Traveling the Yucatan and Central America on $20 USD a day
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Antigua

Click Photo for more photos of Antigua

Click Photo for more photos of Antigua

Every time we come to Antigua we never intend on staying long; it’s a tourist hub, where you are expected to pay tourist prices, with no beach or lake, and not a whole lot to do if you don’t plan on taking Spanish lessons. But all of sudden it’s been 5 days and we wake up from the easy pace, gorgeous views and perfectly cool weather to plan our escape. The hostels here are superb and competitive. If you can’t find a bed for under $10usd that includes a substantial breakfast and/or kitchen use — keep looking.

The town itself is something to be admired, and in many ways, very unlike the rest of Guatemala. The streets are clean and cobble-stoned, and the entire downtown area is preserved and protected in a way that only UNESCO Heritage sites seem to be. Tourism is Big Business here, making it an easy town to visit, short or long term. There are a large number of foreign transplants living in Antigua; recent college grads and recent retirees being two of the larger segments of the expat population. You’ll find them in the Central Park, in Cafes, in Bars. Mix in the tourists and travelers from all over the world,  and with so many people to meet and strike up a conversation with, it’s easy to understand how Antigua can begin to feel a little like home after just a few days…

Basic Info:

Money: There are plenty of ATMs surrounding Antigua’s Central Plaza. However, given that these ATMs in particular have developed a reputation as hotspots for card scammers, our recommendation is to find and use an ATM inside of a bank for withdrawing cash.  At the northeast corner of the central park, if you head one block east on Calle 4, toward Avenida 3, on your left will be a bank with an ATM inside the building, and an armed guard who will open the door for you. A word to the wise, however: There is no separate room for this ATM, meaning it is only open when the bank is open… which means before 5pm Monday through Friday, before noon on Saturday, and not at all on Sunday. If you’re going to be in Antigua over the weekend, plan ahead. And while we feel safer about using this ATM, rather than those at the park, it’s still always a good idea to check your bank account regularly to make sure your card has not been compromised.

Getting Around: Antigua is a walking town. With grid streets and a Central Park, it is an easy town to navigate on foot. There are plenty of taxis around Antigua’s Central Park, but if you’re sticking around town, a tuk-tuk will get you where you need to go for a cheaper price. Generally, prices are Q15 for a ride anywhere in the town Center. (The tourist price is Q15, that is.) But that’s during daylight hours. At night, the prices are at the whim of the driver. Ask if the price is Q15 BEFORE you get in the vehicle, and don’t be surprised if you are asked to pay more. It’s worth bargaining, or waiting for another ride. But keep in mind, there are not as many drivers out at night.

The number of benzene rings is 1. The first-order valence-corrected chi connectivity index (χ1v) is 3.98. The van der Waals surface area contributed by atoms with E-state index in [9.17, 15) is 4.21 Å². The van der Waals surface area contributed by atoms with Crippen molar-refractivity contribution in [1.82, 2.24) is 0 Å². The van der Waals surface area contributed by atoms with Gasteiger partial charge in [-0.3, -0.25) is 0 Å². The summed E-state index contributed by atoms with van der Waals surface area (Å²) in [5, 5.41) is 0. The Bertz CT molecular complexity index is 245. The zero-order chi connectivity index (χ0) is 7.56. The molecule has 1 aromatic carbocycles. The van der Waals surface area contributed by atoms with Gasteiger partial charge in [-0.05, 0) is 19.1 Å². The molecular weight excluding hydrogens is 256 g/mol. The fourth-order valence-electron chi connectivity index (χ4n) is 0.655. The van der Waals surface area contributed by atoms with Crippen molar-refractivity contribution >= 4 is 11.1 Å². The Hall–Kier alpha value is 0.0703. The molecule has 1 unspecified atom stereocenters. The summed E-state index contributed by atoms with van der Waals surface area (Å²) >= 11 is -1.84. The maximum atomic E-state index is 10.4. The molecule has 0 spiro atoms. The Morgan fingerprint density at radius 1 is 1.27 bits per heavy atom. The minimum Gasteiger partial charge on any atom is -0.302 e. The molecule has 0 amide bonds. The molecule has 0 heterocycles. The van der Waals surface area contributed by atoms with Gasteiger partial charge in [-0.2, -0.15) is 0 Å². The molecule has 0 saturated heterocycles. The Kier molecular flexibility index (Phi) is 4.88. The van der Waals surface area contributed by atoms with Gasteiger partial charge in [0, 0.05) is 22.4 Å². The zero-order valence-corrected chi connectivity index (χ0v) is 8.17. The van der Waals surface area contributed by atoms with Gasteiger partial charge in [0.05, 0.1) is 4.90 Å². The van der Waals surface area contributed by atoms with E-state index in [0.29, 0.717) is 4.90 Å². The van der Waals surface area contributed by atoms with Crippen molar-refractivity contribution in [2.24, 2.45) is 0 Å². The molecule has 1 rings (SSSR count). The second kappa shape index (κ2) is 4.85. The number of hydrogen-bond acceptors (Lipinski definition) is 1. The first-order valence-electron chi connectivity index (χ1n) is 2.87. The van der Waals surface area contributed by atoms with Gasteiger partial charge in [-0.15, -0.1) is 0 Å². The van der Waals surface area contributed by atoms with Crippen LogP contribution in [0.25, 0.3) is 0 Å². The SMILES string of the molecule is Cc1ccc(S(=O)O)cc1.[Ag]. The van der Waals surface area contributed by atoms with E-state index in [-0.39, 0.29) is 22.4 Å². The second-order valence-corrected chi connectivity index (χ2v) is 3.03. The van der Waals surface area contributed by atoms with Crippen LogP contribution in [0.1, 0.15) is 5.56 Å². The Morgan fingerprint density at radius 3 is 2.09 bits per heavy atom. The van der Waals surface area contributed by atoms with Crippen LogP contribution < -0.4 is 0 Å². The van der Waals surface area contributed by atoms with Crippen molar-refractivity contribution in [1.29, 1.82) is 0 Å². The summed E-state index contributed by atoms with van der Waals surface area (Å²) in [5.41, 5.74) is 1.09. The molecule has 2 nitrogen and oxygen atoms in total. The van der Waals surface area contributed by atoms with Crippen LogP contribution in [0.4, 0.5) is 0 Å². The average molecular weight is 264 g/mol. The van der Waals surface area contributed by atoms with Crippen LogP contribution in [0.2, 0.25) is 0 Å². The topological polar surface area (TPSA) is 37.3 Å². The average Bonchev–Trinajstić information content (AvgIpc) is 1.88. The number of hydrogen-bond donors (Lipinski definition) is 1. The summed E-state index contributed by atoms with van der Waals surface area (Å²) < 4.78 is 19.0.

For destinations just outside of town, such as to Caoba Organic Farms, expect to pay Q20-Q25.

Reading Material: Being a hub for expats and foreigners, Antigua is home to two publications geared towards an English speaking, foreign audience.

La Cuadra offers a great “Insider” section with information on Antigua, and one of the best hand drawn city maps that we’ve seen anywhere. If you’re traveling now, check out their website for information, or look for a copy of their print edition in Antigua. If you happen to be at work, sitting in front of a computer, we recommend spending the rest of your day reading La Cuadra’s online articles. (BorderTramp is not responsible if you are fired for taking our advice, or if you decide by the end of your day to put in your two weeks notice and start traveling the world.)

REVUE is geared toward a more general and perhaps older audience than La Cuadra. Covering all of Guatemala, REVUE has it’s home in Antigua. You can pick up a free copy of their publication in several cities in Guatemala, or flip through page by page PDFs of their magazine online. Though full of advertisements (it is free, after all) each issue boasts a collection of interesting articles, beautiful pictures, and a Datebook with events happening throughout the month in and around Antigua.

And of course, for the rest of our information on tramping through Antigua, check out the links below:

GETTING // GOING          •          SLEEPING          •          EATING          •         DOING          •         OUR STORY

 GUATEMALA // Take me back HOME

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